You may have seen the weather has been wreaking havoc on many parts of our North Island. They had one of those once-a-century rain and flooding, and a few earthquakes, and then came Gabrielle. There have even been death this time. Terrible! Meanwhile, we've only had some intermittent rain in Nelson when North Island was flooding, plenty of warning for 100km+ Gabrielle wind, but got a few showers, otherwise eerie quiet. 
Now let me move on to the title of this post. Hay fever started early in August this season, and aside from four or five days in August we had the rain and flooding, and an afternoon or three since, we had dry weather with more than usual wind. 
Symptoms started mild, which is why I didn't go off caffeine or dairy as I do some years. I was uneasy it started much earlier than usual, but with default meds at the ready, this was going to be an easy year. Until it wasn't. I noticed sometime in October/November the meds stopped working; again this has happened before, but usually much later in the season. The symptoms were still relatively mild, but I couldn't get rid of them regardless of the weather. And then the itchiness of the face, especially around my eyes, started to feel like a dozen paper-cuts; my usual non-descript face cream stung a little; and at times one or both inferior lacrimal puctum (lower tear duct) was/were red, hot, and kind of bulbous and a little painful to touch. That was a first in my 50-year career as a hay fever patient. 

Long story short, the wind kept blowing, the face kept itching, I kept scratching, and the areas around the left eye looked and felt horrible almost all the time. But it's hay fever, right? Sooner or later it's bound to quiet down with the season, yes? Do I really need to go see a doctor? Well, I'll go talk to the nurse next door, but she said the next step may be steroids. Ummm... No! 
I got in the habit of washing my eyeballs in the shower, like I used to as a kid after a day in the swimming pool. I hate that, it hurts, but I did. I knew it had something to do with the tear duct, so several times I chopped onions and stuck my nose right into the mound on the cutting board, but be it the eyes or the onions, nothing happened. I swallowed a huge chunk of wasabi paste, too, a trusty emergency hay fever remedy in dire cases, but that only gave me a stomachache. Meanwhile, other I think we had a relatively mild spring and a pleasant start to the summer, weeds growing everywhere and fairly robustly.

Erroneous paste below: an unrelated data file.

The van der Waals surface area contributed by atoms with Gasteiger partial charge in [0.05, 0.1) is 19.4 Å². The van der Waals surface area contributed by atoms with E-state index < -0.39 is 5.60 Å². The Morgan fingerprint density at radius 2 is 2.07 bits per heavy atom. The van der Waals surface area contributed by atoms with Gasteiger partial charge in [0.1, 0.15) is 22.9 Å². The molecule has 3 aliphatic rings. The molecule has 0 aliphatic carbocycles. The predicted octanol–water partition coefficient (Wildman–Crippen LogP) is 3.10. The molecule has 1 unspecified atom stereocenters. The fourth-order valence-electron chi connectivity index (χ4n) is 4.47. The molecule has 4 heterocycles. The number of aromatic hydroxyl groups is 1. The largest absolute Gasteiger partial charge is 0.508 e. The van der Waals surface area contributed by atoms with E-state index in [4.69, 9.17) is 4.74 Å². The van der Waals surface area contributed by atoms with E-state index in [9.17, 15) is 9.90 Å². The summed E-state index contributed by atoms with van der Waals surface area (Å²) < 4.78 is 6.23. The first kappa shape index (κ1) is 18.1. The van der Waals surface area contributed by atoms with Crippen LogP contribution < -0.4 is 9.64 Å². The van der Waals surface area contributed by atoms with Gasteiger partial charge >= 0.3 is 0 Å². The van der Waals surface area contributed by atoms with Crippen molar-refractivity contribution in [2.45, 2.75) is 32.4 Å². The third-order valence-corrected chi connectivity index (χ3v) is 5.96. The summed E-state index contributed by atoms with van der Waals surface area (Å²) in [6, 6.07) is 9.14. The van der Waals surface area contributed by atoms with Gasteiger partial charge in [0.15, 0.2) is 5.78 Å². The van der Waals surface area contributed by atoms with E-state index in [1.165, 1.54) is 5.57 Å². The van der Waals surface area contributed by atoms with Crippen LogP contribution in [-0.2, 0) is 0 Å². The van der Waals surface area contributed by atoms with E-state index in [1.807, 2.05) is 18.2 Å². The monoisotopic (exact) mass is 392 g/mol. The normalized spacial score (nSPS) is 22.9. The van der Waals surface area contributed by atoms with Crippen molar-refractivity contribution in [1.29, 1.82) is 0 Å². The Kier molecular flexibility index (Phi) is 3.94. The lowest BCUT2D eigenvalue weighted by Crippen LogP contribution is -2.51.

Sometime in December, when my left eye continued to look, at times but not always, dreadful. One morning the right eye decided to match the look, which is when I told myself I needn't feel bad about the weeds, but to stay inside until this thing cleared. That was after another morning I had a hard time opening my left eye in the morning. This decision was a little disheartening but plenty freeing because as bad as our garden always looks, it's been ever so slightly better since Covid with marginally more year-round TLC dispensed. Now it's back to pre-Covid badness. I did contemplate seeing the doctor, but decided against it, again, because after all, it's just hay fever, isn't it? (If it happens again, I might reconsider, though.)

Anyway, last week, we had some rain; this is when North Island had the once-in-a-century rain, before Gabrielle. The air was moist with intermittent showers, temperatures high-ish with little wind; I noticed my left eye had been OK for a couple of days for the first time in six months. The paper-cut like feeling was gone, my face wasn't so itchy. I even worked outside for half a day, though I decided to come in before I overdid it. And it was like that for nearly a week. 
Then wind came back, blowing all the moisture away, and with it, my usual symptoms of less concentrated itches, stuffy nose, and sneezes returned. But the eye drops work again! I've never been so appreciative of run-of-the-mill hay fever symptoms, but hurrah for small wins! 
And when I chopped onions yesterday morning, at least the right eye filled with tears. 
Still, not a bad life when I find serendipitous harmony: a piece of paper I decorated in January to try to use up some paint and a ceramic bowl Esther gave us for Christmas a few years ago both prove I like blue-and-orange together.